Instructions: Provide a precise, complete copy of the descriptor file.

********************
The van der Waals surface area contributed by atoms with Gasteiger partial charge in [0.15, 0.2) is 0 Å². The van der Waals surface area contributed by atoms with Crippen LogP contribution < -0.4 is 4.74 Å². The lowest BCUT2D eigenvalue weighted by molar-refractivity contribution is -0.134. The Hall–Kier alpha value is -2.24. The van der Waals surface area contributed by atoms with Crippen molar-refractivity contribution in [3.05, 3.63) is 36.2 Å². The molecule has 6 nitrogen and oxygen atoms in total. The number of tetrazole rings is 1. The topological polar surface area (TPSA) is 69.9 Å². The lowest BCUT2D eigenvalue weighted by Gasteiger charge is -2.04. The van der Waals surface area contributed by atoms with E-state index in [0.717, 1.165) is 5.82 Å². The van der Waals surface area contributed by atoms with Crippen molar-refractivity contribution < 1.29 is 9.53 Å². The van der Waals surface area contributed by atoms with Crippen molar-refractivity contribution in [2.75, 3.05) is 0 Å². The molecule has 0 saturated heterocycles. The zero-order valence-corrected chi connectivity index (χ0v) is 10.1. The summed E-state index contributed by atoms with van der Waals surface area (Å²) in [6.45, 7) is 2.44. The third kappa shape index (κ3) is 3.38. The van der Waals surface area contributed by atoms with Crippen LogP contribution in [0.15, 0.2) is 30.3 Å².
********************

The van der Waals surface area contributed by atoms with Gasteiger partial charge in [0.15, 0.2) is 0 Å². The van der Waals surface area contributed by atoms with Crippen LogP contribution < -0.4 is 4.74 Å². The lowest BCUT2D eigenvalue weighted by molar-refractivity contribution is -0.134. The Hall–Kier alpha value is -2.24. The van der Waals surface area contributed by atoms with Crippen molar-refractivity contribution in [3.05, 3.63) is 36.2 Å². The molecule has 6 nitrogen and oxygen atoms in total. The number of tetrazole rings is 1. The topological polar surface area (TPSA) is 69.9 Å². The lowest BCUT2D eigenvalue weighted by Gasteiger charge is -2.04. The van der Waals surface area contributed by atoms with E-state index in [0.717, 1.165) is 5.82 Å². The van der Waals surface area contributed by atoms with Crippen molar-refractivity contribution < 1.29 is 9.53 Å². The van der Waals surface area contributed by atoms with Crippen molar-refractivity contribution in [2.75, 3.05) is 0 Å². The molecule has 0 saturated heterocycles. The zero-order valence-corrected chi connectivity index (χ0v) is 10.1. The summed E-state index contributed by atoms with van der Waals surface area (Å²) in [6.45, 7) is 2.44. The third kappa shape index (κ3) is 3.38. The van der Waals surface area contributed by atoms with Crippen LogP contribution in [0.15, 0.2) is 30.3 Å².